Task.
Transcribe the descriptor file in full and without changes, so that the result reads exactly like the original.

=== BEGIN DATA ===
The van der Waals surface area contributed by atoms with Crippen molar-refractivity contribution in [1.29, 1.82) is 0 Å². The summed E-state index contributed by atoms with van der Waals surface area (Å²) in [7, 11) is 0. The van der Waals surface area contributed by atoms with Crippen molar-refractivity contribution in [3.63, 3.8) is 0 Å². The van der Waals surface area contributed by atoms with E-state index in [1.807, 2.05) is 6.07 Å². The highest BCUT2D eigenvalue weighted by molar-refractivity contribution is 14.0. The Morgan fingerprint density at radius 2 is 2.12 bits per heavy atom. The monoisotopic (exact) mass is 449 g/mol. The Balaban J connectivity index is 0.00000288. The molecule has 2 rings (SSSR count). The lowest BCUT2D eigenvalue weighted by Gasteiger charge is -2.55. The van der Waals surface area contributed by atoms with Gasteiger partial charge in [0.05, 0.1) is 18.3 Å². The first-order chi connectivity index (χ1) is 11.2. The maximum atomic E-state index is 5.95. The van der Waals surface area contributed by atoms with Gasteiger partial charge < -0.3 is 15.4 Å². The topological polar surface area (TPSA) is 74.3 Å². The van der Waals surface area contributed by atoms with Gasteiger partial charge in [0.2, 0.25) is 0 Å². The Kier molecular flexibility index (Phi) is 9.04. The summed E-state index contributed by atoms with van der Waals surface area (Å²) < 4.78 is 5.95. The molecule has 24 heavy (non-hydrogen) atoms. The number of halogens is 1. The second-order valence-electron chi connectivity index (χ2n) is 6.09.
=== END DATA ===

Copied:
The van der Waals surface area contributed by atoms with Crippen molar-refractivity contribution in [1.29, 1.82) is 0 Å². The summed E-state index contributed by atoms with van der Waals surface area (Å²) in [7, 11) is 0. The van der Waals surface area contributed by atoms with Crippen molar-refractivity contribution in [3.63, 3.8) is 0 Å². The van der Waals surface area contributed by atoms with E-state index in [1.807, 2.05) is 6.07 Å². The highest BCUT2D eigenvalue weighted by molar-refractivity contribution is 14.0. The Morgan fingerprint density at radius 2 is 2.12 bits per heavy atom. The monoisotopic (exact) mass is 449 g/mol. The Balaban J connectivity index is 0.00000288. The molecule has 2 rings (SSSR count). The lowest BCUT2D eigenvalue weighted by Gasteiger charge is -2.55. The van der Waals surface area contributed by atoms with Gasteiger partial charge in [0.05, 0.1) is 18.3 Å². The first-order chi connectivity index (χ1) is 11.2. The maximum atomic E-state index is 5.95. The van der Waals surface area contributed by atoms with Gasteiger partial charge < -0.3 is 15.4 Å². The topological polar surface area (TPSA) is 74.3 Å². The van der Waals surface area contributed by atoms with Gasteiger partial charge in [0.2, 0.25) is 0 Å². The Kier molecular flexibility index (Phi) is 9.04. The summed E-state index contributed by atoms with van der Waals surface area (Å²) < 4.78 is 5.95. The molecule has 24 heavy (non-hydrogen) atoms. The number of halogens is 1. The second-order valence-electron chi connectivity index (χ2n) is 6.09.